As a pharmacist, you'll need the patience and compassion to educate patients about prescription and over-the-counter medications, the professionalism to advise other health care professionals on drug decisions for patients, and commitment to lifelong learning necessary to maintain expertise about the composition of drugs and how they interact. You should also be prepared to stand on your feet all day long.
Because errors in dispensing medication could have serious and harmful consequences, strict attention to detail and a sense of personal responsibility and accountability are required to succeed. But, for the right person this career offers security and stability, as demand is high and the pay is competitive. While salaries are consistent whether you work in a retail pharmacy, hospital, or long-term care facility, professional duties may vary.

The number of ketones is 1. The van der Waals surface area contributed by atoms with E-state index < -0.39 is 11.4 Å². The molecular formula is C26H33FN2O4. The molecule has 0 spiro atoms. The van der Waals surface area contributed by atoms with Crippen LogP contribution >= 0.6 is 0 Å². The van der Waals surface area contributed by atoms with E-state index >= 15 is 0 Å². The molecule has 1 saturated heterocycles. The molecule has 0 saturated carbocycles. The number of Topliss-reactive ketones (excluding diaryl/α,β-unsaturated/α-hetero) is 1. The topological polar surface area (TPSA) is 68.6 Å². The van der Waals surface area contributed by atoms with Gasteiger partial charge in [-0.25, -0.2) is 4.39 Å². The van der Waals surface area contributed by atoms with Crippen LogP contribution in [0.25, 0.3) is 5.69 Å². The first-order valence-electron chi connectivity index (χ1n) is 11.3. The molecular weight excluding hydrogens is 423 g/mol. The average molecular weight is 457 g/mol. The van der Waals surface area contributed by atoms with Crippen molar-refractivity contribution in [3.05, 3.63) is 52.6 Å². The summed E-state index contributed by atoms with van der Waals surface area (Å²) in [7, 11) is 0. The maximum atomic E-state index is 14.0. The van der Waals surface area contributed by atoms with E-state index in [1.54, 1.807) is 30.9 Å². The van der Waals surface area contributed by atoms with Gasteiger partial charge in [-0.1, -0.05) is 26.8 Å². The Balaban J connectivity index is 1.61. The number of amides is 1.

3 - 4 years
Professional Schools’ OrganizationAmerican Association of Colleges of Pharmacy (AACP)
Application ServicePharmacy College Application Service (PharmCAS)
Academic Admission RequirementsThis document from the American Association of the Colleges of Pharmacy (pdf) contains a two page narrative of each pharmacy program in the U. S. that includes General Information, Curriculum, Admission Requirements, and Further Information for each AACP member institution.
Admission ExamPharmacy College Admission Test (PCAT) or Graduate Record Exam (GRE) depending on specific school admission requirements.
Letters of recommendation from a pre-health advisor are required, and may be kept confidential. Some schools may require additional letters of support.